RON ROSENBAUM: Every page was a very thick paper, and in the top center of the page was precisely one of those index cards scanned and reproduced exactly as Nabokov had, with his pencil-written sentences and blottings-out and scrawlings-out all there, the cards exactly as they were. And – this is the daring and probably controversial thing – is the cards were perforated, so you could punch them out and hold them in your hands the way Nabokov did. But I think it captures the provisional nature of it, you know, These were index cards. This was not a finished book.

BROOKE GLADSTONE: Does he have good handwriting?

RON ROSENBAUM: You know what he has is like good crossing-out. He has managed [BROOKE LAUGHS] to devise a way of scrawling out his words that he decides to leave out in a way that you can't decipher what’s underneath the Slinky-like scrawls no matter how hard you stare, although I think I deciphered two [BROOKE LAUGHS] words that Knopf or Dmitri might have missed in their transcript.

BROOKE GLADSTONE: Well, do you think that the vehement way he crossed things out might be an indication that he didn't want anybody to know his process?

RON ROSENBAUM: I think there’s some truth to that, but it sort of brings us closer to him to see how important it was to him that he not leave any imperfect tracks behind.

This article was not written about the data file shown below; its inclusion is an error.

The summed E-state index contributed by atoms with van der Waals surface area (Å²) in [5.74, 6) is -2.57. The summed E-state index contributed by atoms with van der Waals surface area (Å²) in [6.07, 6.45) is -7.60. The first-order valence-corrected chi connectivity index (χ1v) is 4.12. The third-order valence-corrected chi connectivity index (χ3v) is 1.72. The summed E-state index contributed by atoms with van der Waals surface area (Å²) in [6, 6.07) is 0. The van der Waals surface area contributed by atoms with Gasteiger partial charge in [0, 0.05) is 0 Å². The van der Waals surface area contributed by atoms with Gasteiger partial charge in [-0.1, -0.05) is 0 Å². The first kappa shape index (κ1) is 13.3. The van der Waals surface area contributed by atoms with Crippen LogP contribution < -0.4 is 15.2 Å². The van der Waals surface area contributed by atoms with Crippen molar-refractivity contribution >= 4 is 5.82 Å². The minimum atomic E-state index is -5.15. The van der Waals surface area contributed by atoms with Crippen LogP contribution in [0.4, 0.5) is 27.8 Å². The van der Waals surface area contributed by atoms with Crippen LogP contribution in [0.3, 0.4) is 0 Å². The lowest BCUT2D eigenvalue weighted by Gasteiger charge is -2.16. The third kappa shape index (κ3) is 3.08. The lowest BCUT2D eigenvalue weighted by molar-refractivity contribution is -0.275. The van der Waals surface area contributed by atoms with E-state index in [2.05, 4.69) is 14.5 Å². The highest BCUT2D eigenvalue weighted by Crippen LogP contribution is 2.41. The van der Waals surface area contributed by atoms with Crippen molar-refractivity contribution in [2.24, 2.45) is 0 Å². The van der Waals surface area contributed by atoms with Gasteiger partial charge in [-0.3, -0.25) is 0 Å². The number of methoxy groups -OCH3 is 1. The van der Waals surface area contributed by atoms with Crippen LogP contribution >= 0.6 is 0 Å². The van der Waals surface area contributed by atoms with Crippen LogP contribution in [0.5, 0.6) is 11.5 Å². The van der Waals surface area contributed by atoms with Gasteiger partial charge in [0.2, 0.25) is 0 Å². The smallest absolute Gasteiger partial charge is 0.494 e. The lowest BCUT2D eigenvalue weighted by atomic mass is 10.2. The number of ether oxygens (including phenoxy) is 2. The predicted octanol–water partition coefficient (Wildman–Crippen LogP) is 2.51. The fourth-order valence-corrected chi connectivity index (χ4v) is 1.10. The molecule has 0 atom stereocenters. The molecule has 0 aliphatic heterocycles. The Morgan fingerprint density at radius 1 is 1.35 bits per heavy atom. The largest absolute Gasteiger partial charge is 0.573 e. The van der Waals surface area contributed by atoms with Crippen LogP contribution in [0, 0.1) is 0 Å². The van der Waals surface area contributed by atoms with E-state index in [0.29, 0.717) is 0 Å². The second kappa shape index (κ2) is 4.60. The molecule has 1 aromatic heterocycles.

BROOKE GLADSTONE: Did seeing his process diminish Nabokov’s genius for you, or the reverse?

RON ROSENBAUM: I think the reverse, actually. I think it indicated that he was very human, in a way, which is what gives his novel not the cold perfection that some see in it but, in fact, a very human insight into the soul.

BROOKE GLADSTONE: This novel, or any novel?

RON ROSENBAUM: All the ones I've read.

BROOKE GLADSTONE: So after this debate, what’s your verdict? Was it a good decision to publish, or not?

RON ROSENBAUM: Wow, I'm still conflicted about it. [BROOKE LAUGHS] I mean, I think I hold to my position that probably we should have respected Nabokov’s wishes. But look, it’s done. It’s there, and so I couldn't resist looking at it.

BROOKE GLADSTONE: And you’re glad you read it.

RON ROSENBAUM: I'm glad I read it.

BROOKE GLADSTONE: Ron, thank you very much.

RON ROSENBAUM: Thank you, Brooke.

BROOKE GLADSTONE: Ron Rosenbaum is a columnist for Slate and author, most recently, of The Shakespeare Wars.


BOB GARFIELD: That's it for this week's show. On the Media was produced by Jamie York, Mike Vuolo, Mark Phillips, Nazanin Rafsanjani, Michael Bernstein and P.J. Vogt, with more help from James Hawver and Dan Mauzy, and edited – by Brooke. We had technical direction from Jennifer Munson and more engineering help from Zach Marsh.

BROOKE GLADSTONE: Katya Rogers is our senior producer and John Keefe our executive producer. Bassist/composer Ben Allison wrote our theme. You can listen to the program and find free transcripts at Onthemedia.org. You can also post comments there, or email us at Onthemedia@wnyc.org. This is On the Media from WNYC. I'm Brooke Gladstone.

BOB GARFIELD: And I'm Bob Garfield.